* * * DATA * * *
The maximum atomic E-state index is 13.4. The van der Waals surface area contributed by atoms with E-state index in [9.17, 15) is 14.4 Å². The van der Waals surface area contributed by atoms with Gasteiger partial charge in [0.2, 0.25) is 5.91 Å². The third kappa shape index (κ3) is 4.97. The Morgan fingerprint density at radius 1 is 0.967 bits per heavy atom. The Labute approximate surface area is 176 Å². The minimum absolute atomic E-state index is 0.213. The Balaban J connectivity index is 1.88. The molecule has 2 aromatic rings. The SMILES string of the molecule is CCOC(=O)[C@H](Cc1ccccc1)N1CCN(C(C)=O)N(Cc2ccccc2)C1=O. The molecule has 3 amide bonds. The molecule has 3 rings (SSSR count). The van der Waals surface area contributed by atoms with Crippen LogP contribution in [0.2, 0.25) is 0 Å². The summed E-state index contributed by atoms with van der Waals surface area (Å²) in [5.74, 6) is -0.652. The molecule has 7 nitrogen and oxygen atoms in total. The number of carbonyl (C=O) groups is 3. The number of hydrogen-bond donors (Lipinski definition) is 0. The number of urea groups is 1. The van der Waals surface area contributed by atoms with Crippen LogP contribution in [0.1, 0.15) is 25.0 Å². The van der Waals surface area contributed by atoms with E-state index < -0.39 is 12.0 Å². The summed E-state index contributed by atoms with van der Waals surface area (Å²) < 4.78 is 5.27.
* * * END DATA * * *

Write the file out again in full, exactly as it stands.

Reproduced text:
The maximum atomic E-state index is 13.4. The van der Waals surface area contributed by atoms with E-state index in [9.17, 15) is 14.4 Å². The van der Waals surface area contributed by atoms with Gasteiger partial charge in [0.2, 0.25) is 5.91 Å². The third kappa shape index (κ3) is 4.97. The Morgan fingerprint density at radius 1 is 0.967 bits per heavy atom. The Labute approximate surface area is 176 Å². The minimum absolute atomic E-state index is 0.213. The Balaban J connectivity index is 1.88. The molecule has 2 aromatic rings. The SMILES string of the molecule is CCOC(=O)[C@H](Cc1ccccc1)N1CCN(C(C)=O)N(Cc2ccccc2)C1=O. The molecule has 3 amide bonds. The molecule has 3 rings (SSSR count). The van der Waals surface area contributed by atoms with Crippen LogP contribution in [0.2, 0.25) is 0 Å². The summed E-state index contributed by atoms with van der Waals surface area (Å²) in [5.74, 6) is -0.652. The molecule has 7 nitrogen and oxygen atoms in total. The number of carbonyl (C=O) groups is 3. The number of hydrogen-bond donors (Lipinski definition) is 0. The number of urea groups is 1. The van der Waals surface area contributed by atoms with Crippen LogP contribution in [0.1, 0.15) is 25.0 Å². The van der Waals surface area contributed by atoms with E-state index < -0.39 is 12.0 Å². The summed E-state index contributed by atoms with van der Waals surface area (Å²) < 4.78 is 5.27.